As the great theologian Jonathan Edwards said of preaching: ‘God has appointed a particular and lively application of his word, in the preaching of it, as a fit means to affect sinners with the importance of religion, their own misery, the necessity of a remedy, and the glory and sufficiency of a remedy provided; to stir up the pure minds of the saints, quicken their affections by often bringing the great things of religion to their remembrance, and setting them in their proper colors, though they know them, and have been fully instructed in them already’.
May we ever be a Church that honours God’s Word and the work of preaching! I look forward to great things that God will teach us and remind us of through our sitting together under sound preaching in 2017.
Will 2017 be a ‘Happy New Year’? Because the world’s mood seems to be darkening! In late December, you might have noticed that in many year-in-review TV shows and newspaper articles and blog posts that people thought that 2016 was pretty tough. There were wars, terrorism, Brexit, Trump, the Australian Senate was clogged, the housing market and economy started to look wobbly, and 2017… looks uncertain.
But the book of First Peter, which our 8:30 and 10:15 congregations are exploring over January, reminds us of how we can indeed be full of joy, no matter what comes in 2017.
Like gold being refined in a smelter, Peter tells us that suffering and trials test and purify our Christian faith. This is because like fire in the smelter, suffering burns away the dross of our false hopes in this present world (1:6-7). And as our hope in our future salvation though Christ is purified, then our hearts are increasingly ‘filled with an inexpressible and glorious joy’ (1:8-9). And this joy of Christ is a resilient joy that will stand firm, no matter what the new year brings.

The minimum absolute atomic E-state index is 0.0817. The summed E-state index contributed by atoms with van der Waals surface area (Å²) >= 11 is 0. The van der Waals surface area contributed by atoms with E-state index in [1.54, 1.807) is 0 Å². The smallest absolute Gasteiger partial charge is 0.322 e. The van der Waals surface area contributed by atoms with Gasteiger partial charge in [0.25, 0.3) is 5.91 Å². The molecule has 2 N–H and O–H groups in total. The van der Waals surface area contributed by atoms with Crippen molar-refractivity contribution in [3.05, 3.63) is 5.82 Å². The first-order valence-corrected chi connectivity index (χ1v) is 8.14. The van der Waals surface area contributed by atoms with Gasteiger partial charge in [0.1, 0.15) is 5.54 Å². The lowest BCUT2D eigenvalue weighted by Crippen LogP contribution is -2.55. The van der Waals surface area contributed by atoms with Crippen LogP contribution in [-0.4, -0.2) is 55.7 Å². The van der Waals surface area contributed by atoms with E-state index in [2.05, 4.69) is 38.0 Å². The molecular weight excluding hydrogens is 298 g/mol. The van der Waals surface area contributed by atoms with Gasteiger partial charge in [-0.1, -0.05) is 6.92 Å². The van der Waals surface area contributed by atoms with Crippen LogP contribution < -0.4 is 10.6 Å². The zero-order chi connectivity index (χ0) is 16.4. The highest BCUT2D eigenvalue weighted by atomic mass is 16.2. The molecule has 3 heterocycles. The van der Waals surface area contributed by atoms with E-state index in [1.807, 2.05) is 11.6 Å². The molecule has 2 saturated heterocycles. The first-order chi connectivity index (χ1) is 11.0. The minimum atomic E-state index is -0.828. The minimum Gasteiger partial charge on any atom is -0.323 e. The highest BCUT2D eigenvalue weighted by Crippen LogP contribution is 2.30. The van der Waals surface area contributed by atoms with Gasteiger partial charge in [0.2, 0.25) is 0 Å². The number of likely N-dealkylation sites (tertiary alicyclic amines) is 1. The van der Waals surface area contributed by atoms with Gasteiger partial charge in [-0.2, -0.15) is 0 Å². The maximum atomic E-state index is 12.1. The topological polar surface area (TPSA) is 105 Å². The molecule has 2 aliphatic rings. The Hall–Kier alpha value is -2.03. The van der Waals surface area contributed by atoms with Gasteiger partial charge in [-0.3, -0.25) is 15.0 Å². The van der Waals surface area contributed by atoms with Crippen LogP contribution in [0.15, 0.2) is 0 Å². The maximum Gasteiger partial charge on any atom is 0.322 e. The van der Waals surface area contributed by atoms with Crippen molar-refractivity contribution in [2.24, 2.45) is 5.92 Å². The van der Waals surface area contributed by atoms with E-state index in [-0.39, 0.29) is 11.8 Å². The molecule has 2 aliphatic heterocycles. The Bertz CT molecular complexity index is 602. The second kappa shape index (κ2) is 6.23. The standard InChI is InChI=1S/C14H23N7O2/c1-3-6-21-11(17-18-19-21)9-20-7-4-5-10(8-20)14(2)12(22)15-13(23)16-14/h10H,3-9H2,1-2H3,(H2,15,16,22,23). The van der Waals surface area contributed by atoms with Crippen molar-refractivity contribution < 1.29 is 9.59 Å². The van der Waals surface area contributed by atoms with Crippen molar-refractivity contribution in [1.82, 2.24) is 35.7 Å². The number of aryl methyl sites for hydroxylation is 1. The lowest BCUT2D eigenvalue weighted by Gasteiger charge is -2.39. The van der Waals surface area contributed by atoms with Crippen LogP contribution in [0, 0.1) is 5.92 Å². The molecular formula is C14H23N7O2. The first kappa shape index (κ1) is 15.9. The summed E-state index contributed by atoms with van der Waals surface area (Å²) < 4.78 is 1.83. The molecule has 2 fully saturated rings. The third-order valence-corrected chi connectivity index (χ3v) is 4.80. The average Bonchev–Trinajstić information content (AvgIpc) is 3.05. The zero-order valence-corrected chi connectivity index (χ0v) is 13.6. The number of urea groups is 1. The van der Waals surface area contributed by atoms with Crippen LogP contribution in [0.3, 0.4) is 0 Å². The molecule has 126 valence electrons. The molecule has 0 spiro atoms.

So rest your hopes more and more on the living hope of Christ’s salvation, and have a Happy New Year!
Do you have any new year’s resolutions this year? While on one hand new year’s resolutions are notorious for being broken, on the other if you never commit to trying to change something… nothing ever will!
As the writer G. K. Chesterton famously argued: ‘The object of a New Year is not that we should have a new year. It is that we should have a new soul and a new nose; new feet, a new backbone, new ears, and new eyes. Unless a particular man made New Year resolutions, he would make no resolutions. Unless a man starts afresh about things, he will certainly do nothing effective’.
In terms of your spiritual life, what might be a good new year’s resolution? Perhaps the most beneficial single thing you can do for your Christian faith is to read the whole bible in a year. The bible is a big book (or 66 books to be exact), but when broken down into 365 daily portions reading it cover to cover becomes a manageable task.
So if you’ve never read the whole bible, or maybe have not done so for a long time, then 2017 is the year for you! If you are keen to take the on the challenge, there are many good bible reading plans available, or you could simply start reading the New Testament at the Gospel of Matthew, and keep going from there.